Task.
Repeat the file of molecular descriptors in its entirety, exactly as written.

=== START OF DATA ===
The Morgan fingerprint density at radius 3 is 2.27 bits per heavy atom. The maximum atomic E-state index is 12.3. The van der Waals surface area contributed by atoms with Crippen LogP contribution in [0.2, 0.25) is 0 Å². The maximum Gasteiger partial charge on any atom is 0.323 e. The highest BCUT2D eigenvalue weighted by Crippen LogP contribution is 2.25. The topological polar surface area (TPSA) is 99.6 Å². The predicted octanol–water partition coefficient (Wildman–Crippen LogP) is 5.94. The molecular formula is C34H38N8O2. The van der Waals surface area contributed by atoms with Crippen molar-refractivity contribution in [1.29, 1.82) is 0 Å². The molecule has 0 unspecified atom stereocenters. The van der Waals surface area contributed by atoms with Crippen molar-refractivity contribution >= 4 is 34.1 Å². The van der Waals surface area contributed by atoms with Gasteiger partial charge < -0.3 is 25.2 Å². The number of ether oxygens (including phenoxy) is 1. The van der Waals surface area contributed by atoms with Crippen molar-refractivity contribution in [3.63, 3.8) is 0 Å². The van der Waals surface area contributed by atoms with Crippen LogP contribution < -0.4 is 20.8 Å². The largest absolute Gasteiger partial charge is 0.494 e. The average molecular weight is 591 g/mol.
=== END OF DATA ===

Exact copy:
The Morgan fingerprint density at radius 3 is 2.27 bits per heavy atom. The maximum atomic E-state index is 12.3. The van der Waals surface area contributed by atoms with Crippen LogP contribution in [0.2, 0.25) is 0 Å². The maximum Gasteiger partial charge on any atom is 0.323 e. The highest BCUT2D eigenvalue weighted by Crippen LogP contribution is 2.25. The topological polar surface area (TPSA) is 99.6 Å². The predicted octanol–water partition coefficient (Wildman–Crippen LogP) is 5.94. The molecular formula is C34H38N8O2. The van der Waals surface area contributed by atoms with Crippen molar-refractivity contribution in [1.29, 1.82) is 0 Å². The molecule has 0 unspecified atom stereocenters. The van der Waals surface area contributed by atoms with Crippen molar-refractivity contribution >= 4 is 34.1 Å². The van der Waals surface area contributed by atoms with Gasteiger partial charge < -0.3 is 25.2 Å². The number of ether oxygens (including phenoxy) is 1. The van der Waals surface area contributed by atoms with Crippen molar-refractivity contribution in [3.63, 3.8) is 0 Å². The van der Waals surface area contributed by atoms with Crippen LogP contribution < -0.4 is 20.8 Å². The largest absolute Gasteiger partial charge is 0.494 e. The average molecular weight is 591 g/mol.